Owen on the Old and New Covenants and the Functions of the Decalogue in Redemptive History in Historical and Contemporary Perspective
The essay does a great job of explaining how Owen (and the baptists) saw the Covenant of Works in relation to the Old Covenant.

Thanks for the review Dale. I just wanted to add one small comment to your last comment. You said Paedobaptists do not see this conditional aspect because they see the OC as an administration of the Covenant of Grace. I just want to mention Owen and Petto, whom Denault discusses, both held to this conditional aspect as paedobaptists. Of course I think this undermines their view, but it's important to note because their view finds present day expression in Horton and Escondido.

Dale Crawford said...

Thanks Contras2,

Point well taken regarding Owen and Petto. And thanks for sharing the essay from Richard Barcellos. Once again he gives us great clarity on this subject.

Scott said...

Dale,

Thank you for the further explanation. Would we be more accurate then to say that OT believers were not indwelt by the Holy Spirit only regenerated,based on John 14:17, the promise of the Spirit, Pentecost, the fact that we are now in the epoch of the Spirit - the Spirit of God now not only regenerates Hearts but indwells believers?

-- Long question something I have spent much time thinking about over the years, and reawakened by the comparison of NCT and Baptist CT. I also recently asked this same question of a good friend who is studying, in a school setting, NCT, and he also pointed out to me that OT believers were not indwelt by the Spirit, but he was unclear at that time if that then meant therefore OT believers were not regenerate based on NCT or if it was also true that they did not have the Spirit.

Would we be correct then to say: Old Testament believers did not have the Spirit, the Spirit would sometimes come upon them but never indwell them? That is an explanation I've heard over the years but I had tended to reject that in view of the necessity of regeneration even to believe.

I think Matthew Henry described at least at one point the NT epoch of the Spirit or promise of the Spirit as a Superabundance or perhaps he said Superfluity of the Spirit.

Definition of terms like "what exactly do we mean by the indwelling of the Spirit, what does Jesus mean in John 14:17?" is critical.

The New covenant promise of the Law written in the heart, heart of stone removed and heart of flesh given sounds like regeneration, which we confess was effectual even to OT believers. Is it wrong to equate indwelling of the Spirit with regeneration? The difficulty then with that understanding is being able to answer if that be true "what then is the promise of the Spirit and what is promised in John 14:17?" Hope it's ok to muse out loud and ask additional question- this conversation is proving very helpful to me as continue to seek to understand.

Scott said...

Dale,

This might be the Matthew Henry quote of which I was thinking - for MH he doesn't describe Pentecost as if before they did not have the Spirit indwelling them and now they do. Rather he uses the word "MORE", I like this understanding though it does appear to differ from Jesus' in John 14:17 as you quoted:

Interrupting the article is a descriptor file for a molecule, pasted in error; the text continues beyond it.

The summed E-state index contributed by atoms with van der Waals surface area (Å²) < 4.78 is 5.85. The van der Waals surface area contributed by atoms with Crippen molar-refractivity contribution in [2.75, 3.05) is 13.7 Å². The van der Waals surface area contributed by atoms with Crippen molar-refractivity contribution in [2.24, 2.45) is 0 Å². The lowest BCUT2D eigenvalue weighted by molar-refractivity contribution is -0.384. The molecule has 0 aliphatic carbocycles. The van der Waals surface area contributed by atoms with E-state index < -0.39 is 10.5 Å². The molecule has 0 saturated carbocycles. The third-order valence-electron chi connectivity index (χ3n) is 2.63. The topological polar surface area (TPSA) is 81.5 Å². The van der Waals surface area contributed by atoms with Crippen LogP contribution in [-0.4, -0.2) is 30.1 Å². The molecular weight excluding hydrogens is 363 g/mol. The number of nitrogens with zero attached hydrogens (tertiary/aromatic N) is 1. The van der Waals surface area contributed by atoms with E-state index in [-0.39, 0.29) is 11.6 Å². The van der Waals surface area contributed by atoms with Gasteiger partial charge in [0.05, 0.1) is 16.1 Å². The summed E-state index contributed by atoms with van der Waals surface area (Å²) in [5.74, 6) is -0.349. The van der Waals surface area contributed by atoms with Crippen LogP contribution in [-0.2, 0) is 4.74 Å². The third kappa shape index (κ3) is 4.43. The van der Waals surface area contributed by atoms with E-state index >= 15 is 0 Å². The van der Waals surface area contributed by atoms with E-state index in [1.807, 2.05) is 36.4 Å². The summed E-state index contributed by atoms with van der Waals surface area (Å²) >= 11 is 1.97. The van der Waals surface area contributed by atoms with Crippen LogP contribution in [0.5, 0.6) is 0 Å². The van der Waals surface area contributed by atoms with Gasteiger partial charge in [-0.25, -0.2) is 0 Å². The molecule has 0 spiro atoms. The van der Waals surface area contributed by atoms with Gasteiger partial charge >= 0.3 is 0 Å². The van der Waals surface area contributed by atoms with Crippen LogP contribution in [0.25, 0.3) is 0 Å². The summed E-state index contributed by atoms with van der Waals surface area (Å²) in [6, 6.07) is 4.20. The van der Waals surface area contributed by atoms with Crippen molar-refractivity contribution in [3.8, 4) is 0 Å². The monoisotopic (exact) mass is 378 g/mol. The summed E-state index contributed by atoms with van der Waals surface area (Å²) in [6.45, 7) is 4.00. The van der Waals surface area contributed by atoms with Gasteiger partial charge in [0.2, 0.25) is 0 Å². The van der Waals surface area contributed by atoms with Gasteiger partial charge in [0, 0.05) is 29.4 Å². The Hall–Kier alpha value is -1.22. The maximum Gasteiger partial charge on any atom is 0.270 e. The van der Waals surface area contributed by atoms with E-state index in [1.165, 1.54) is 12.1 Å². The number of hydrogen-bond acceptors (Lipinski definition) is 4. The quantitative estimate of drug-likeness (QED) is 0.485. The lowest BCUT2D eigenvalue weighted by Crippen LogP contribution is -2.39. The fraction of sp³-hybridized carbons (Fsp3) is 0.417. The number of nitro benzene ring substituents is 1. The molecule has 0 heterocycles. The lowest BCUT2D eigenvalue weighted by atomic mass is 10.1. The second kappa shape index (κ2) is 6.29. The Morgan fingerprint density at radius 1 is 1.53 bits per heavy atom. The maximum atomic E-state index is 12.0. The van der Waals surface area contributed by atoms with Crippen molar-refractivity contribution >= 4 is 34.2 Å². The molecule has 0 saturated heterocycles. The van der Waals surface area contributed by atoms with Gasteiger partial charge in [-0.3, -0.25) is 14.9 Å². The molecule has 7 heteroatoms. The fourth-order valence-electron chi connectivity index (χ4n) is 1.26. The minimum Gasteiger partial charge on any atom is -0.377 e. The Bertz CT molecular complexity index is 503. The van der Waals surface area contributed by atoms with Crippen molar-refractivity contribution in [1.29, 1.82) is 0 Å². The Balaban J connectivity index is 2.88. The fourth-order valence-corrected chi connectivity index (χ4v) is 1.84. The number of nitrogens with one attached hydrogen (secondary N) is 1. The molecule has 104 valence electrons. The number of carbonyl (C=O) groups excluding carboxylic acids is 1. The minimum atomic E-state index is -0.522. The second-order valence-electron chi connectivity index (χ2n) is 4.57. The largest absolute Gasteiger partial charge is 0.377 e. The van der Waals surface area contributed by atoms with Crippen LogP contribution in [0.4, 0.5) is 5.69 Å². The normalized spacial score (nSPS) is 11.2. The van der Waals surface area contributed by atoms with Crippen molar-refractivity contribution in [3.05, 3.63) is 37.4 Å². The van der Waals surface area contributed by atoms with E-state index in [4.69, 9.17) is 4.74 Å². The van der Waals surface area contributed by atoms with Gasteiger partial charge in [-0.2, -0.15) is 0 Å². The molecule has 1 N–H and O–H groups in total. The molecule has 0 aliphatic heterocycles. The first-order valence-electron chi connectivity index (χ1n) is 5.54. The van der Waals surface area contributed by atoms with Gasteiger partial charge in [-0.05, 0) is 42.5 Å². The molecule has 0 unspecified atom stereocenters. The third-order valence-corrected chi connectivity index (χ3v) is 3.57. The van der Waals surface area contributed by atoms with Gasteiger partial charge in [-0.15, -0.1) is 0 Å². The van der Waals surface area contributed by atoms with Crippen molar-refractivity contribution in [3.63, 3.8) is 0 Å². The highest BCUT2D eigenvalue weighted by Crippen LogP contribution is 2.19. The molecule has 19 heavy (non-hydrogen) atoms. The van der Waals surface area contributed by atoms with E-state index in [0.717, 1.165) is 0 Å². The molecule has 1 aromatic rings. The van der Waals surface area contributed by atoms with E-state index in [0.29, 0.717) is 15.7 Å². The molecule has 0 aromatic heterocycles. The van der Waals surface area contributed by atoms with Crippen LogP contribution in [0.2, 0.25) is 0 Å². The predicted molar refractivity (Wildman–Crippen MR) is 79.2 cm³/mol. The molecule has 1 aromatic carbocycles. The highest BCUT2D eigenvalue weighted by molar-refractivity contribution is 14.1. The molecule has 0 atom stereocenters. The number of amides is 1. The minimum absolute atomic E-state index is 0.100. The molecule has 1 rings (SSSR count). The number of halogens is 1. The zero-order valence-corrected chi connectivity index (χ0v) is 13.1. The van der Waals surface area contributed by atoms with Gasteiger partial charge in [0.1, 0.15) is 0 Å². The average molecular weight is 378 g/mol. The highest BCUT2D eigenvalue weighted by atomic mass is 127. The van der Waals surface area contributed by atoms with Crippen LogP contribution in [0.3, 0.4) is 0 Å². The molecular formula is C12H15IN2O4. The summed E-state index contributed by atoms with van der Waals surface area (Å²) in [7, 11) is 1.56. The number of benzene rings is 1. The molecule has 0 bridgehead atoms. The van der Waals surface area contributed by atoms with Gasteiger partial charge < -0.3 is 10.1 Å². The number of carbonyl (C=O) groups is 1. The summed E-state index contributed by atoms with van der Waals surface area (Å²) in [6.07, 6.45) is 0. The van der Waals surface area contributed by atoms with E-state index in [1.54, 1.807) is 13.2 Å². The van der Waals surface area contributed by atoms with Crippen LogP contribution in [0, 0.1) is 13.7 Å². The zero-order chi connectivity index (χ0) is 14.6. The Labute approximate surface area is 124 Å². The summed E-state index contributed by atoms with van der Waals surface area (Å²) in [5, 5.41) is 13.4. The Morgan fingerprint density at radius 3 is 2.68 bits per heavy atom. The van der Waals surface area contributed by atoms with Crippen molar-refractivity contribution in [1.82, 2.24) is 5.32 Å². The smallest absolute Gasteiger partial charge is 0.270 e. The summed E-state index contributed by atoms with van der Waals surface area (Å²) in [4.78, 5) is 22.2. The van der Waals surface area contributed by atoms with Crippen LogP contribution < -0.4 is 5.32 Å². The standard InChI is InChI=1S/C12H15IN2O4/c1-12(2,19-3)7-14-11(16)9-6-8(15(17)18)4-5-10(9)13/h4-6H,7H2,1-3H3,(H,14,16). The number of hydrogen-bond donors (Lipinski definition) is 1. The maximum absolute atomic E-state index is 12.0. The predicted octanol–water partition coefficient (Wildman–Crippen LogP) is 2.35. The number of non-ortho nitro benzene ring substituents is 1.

Matthew Henry: Acts 2:
"They were all filled with the Holy Ghost, more plentifully and powerfully than they were before. They were filled with the graces of the Spirit, and were more than ever under his sanctifying influences-were now holy, and heavenly, and spiritual, more weaned from this world and better acquainted with the other. They were more filled with the comforts of the Spirit, rejoiced more than ever in the love of Christ and the hope of heaven, and in it all their griefs and fears were swallowed up. "

Dale Crawford said...

Scott,

I appreciate your “musings” and you present some good points to ponder. Part of our problem is the absence of definitive statements in the Old Testament regarding the regenerating work of the Holy Spirit. That said, we are hermeneutically accurate to apply Trinitarian principles to the work of the Holy Spirit in the Old Testament. Since we know that new birth (regeneration) is an essential aspect of salvation (John 3:3, etc) we can apply it to every sinner brought from death to life, including the Old Testament saints. The Holy Spirit is the source of all spiritual life. He is the source of every sanctifying grace. But Pentecost was something new and different. The apostles had already believed and were followers of Christ, yet Jesus describes a fuller work of the Holy Spirit, “You will receive power when the Holy Spirit has come upon you" (Acts 1:8). This work of the Holy Spirit was directly connected to the work of the Gospel of Christ. Perhaps the passage you shared from Matthew Henry using the word MORE is helpful. We could also use the word DIFFERENT to describe the fuller revelation of the work of the Holy Spirit in the New Covenant. B. B. Warfield describes the OT work of the Holy Spirit as a “preparatory” work. “The old dispensation was a preparatory one and must be strictly conceived as such. All the hope of God’s Church then as now depended on Him (the Holy Spirit). Every grace of the godly life then as now was a fruit of His working. But the object of the whole dispensation was only to prepare for the outpouring of the Spirit upon all flesh.” But Warfield doesn’t hesitate to describe the work of the Holy Spirit in the Old Testament as being one with His work in the New Testament. “The Spirit of God of the Old Testament performs all the functions which are ascribed to the Holy Spirit of the New Testament, and bears all the same characteristics. They are conceived alike both in their nature and in their operations.” Owen also described this preparatory work of the Holy Spirit in the Old Testament. “Whatever the Holy Spirit wrought in an eminent manner under the Old Testament, it had generally and for the most part, if not absolutely and always, a respect unto our Lord Jesus Christ and the gospel; and so was preparatory unto the completing of the great work of the new creation in and by him” (Works, Vol.3).